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  • About the IAF

    The Interstitial Arts Foundation is a not-for-profit organization dedicated to the study, support, and promotion of interstitial art: literature, music, visual and performance art found in between categories and genres – art that crosses borders. Find out more!

  • Latest IAF News

    IAF INTERFICTIONS ONLINE INDIEGOGO CAMPAIGN ends above target goal

    Thanks to 277 generous backers for our Interfictions Indiegogo Campaign, we raised $10,318 by the time our campaign ended at midnight, July 14th, 2014.  When we launched on June 3rd, we were staggered to find donations doubling almost daily, until after about 3 weeks we had reached our original target goal of $8,500, and were able to move on to our Stretch Goal of $10,000.

    Which means we not only get to publish Interfictions Online for another year, but we can pay our contributors at higher rates now, rates more in line with the effort and talent that innovation requires. Thank you, each and every one of the 277 generous donors who stepped forward to say that interstitial art is valued and valuable. The number of people is as important as the number of dollars raised. We are awed by your generosity.
    Now [...]

    INTERFICTIONS issue #3 is up online!

    The editors of Interfictions Online are happy to announce the birth of the journal’s latest issue, on May 22, 2014!

    The Spring 2014 issue’s non-fiction offerings include Mark Craddock’s poignant collage in Aerial Acrobatics and Gender Reassignment Surgery – A How-To Guide, while Inda Lauryn’s Parallels and Transitions splices analysis of contemporary female vocalists into a graduate school memoir. Isabel Yap’s Life Is Not a Shoujo Manga speaks for itself. And in an interview with Jeff VanderMeer and Jeremy Zerfoss, the two creators discuss their illustrated guide to writing, Wonderbook.

    The fiction offerings remix tropes from ghosts to automata, with new work by Richard Butner, Su-Yee Lin, Kat Howard, Tade Thompson and S. Craig Renfroe Jr.

    Several of the poems in this issue reimagine older narratives: Sridala Swami’s AI Winter draws on the Mahabharata, Sonya Taaffe’s Double Business on Hamlet, and Mary Alexandra Agner’s Hypothesis Between Your Ribs on the brief life of Charles Darwin’s daughter.

    [...]

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  • ≡ Academic

    These pages present recommended academic courses that emphasize either the study of Interstitial Arts or incorporate the core philosophies of interstitiality into their foundations, as well as scholarly resources for further research.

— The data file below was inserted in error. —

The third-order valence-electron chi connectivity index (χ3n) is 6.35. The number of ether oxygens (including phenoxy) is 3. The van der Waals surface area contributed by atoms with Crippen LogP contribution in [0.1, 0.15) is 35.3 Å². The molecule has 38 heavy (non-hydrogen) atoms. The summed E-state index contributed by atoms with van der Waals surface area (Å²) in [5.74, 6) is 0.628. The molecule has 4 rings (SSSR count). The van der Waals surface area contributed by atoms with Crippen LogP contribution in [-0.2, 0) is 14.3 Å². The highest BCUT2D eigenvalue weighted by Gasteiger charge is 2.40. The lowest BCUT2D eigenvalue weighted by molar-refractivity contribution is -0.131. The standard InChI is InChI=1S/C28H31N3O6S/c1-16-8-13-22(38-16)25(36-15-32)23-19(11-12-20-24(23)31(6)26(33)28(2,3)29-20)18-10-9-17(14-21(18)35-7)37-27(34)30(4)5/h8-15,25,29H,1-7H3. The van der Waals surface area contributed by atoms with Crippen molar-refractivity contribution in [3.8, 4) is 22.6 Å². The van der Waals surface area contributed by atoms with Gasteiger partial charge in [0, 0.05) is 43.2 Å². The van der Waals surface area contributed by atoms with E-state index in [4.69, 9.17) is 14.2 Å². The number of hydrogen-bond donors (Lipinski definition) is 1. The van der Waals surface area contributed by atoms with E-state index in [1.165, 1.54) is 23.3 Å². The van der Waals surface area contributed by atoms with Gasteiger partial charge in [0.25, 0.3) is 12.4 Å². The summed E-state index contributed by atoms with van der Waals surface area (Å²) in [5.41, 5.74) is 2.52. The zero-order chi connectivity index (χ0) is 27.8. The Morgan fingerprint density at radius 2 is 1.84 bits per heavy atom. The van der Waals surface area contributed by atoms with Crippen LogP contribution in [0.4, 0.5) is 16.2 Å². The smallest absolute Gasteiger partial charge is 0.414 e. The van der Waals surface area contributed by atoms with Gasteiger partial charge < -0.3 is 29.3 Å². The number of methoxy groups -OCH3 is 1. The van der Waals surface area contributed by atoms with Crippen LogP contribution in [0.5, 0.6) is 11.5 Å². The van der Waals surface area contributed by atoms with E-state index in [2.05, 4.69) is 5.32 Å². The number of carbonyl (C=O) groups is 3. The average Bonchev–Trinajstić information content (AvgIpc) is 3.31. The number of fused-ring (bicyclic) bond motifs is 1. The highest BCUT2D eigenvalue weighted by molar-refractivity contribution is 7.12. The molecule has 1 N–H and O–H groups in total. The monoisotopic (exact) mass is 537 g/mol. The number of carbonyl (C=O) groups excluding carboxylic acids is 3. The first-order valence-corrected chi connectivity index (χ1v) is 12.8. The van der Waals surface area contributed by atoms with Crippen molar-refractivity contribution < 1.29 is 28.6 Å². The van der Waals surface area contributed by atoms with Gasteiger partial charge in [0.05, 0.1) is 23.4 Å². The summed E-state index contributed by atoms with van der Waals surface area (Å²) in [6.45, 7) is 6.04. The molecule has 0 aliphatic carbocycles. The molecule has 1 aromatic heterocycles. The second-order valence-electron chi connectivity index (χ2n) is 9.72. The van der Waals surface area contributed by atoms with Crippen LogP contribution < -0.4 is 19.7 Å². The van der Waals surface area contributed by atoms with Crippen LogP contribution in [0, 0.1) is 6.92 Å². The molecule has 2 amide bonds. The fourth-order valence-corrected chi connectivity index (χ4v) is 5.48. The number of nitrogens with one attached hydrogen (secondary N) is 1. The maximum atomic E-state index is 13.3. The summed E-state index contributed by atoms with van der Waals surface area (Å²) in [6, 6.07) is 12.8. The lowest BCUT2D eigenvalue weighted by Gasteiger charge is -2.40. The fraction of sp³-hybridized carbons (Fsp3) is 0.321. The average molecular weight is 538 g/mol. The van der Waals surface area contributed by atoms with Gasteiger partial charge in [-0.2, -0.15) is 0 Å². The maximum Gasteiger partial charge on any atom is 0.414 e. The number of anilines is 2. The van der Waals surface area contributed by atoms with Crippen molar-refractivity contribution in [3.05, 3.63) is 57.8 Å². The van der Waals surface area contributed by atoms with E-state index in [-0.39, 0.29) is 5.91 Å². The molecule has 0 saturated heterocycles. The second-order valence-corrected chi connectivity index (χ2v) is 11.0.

“The word ‘interstice’ comes from the Latin roots inter (between) and sistere (to stand). Literally, it means to ‘stand between’ or ‘stand in the middle.’ It generally refers to a space between things: a chink in a fence, a gap in the clouds, a DMZ between nations at war, the potentially infinite space between two musical notes, a form of writing that defies genre classification.” – Heinz Insu Fenkl

    Writing Exercises

    ALAN DENIRO

    “These writing exercises can be used, and modified, in any fiction writing workshop, but might have particular value in workshop settings which have an emphasis on nonrealistic storytelling forms.”

    Fantasy and the Fantastic

    THEODORA GOSS, BOSTON UNIVERSITY

    “Fantasy and the Fantastic” was a composition course taught through the Writing Program at Boston University. The class began by focusing on fantasy, and specifically the fairy tale… Throughout these discussions, I emphasized that the boundary crossings found in fantasy and the fantastic teach us something important about our own reality. Drawing boundaries seems to be an essential human activity, since bounded categories allow us to understand the world. However, boundaries are often drawn to exclude what we fear, and they can have important consequences for our perception of the world around us, particularly when we are confronted with other cultures…”

    Contemporary Fiction: Genre, Genre, Everywhere

    JOHN LANGAN, SUNY NEW PALTZ

    “This class focused on introducing students to contemporary works that engaged fictional genres in interesting and provocative ways. In most cases, this meant that we read texts taken from within the various genres… I tried to include a mystery, a fantasy, a gothic, and a horror novel, and part of the focus of the class was in examining the (often shared) histories of these forms, how different narrative forms treat the same questions, and the ways these genres talk to one another. I was also interested in the ways that the genre writers were working with – and often against – the conventions of their forms.”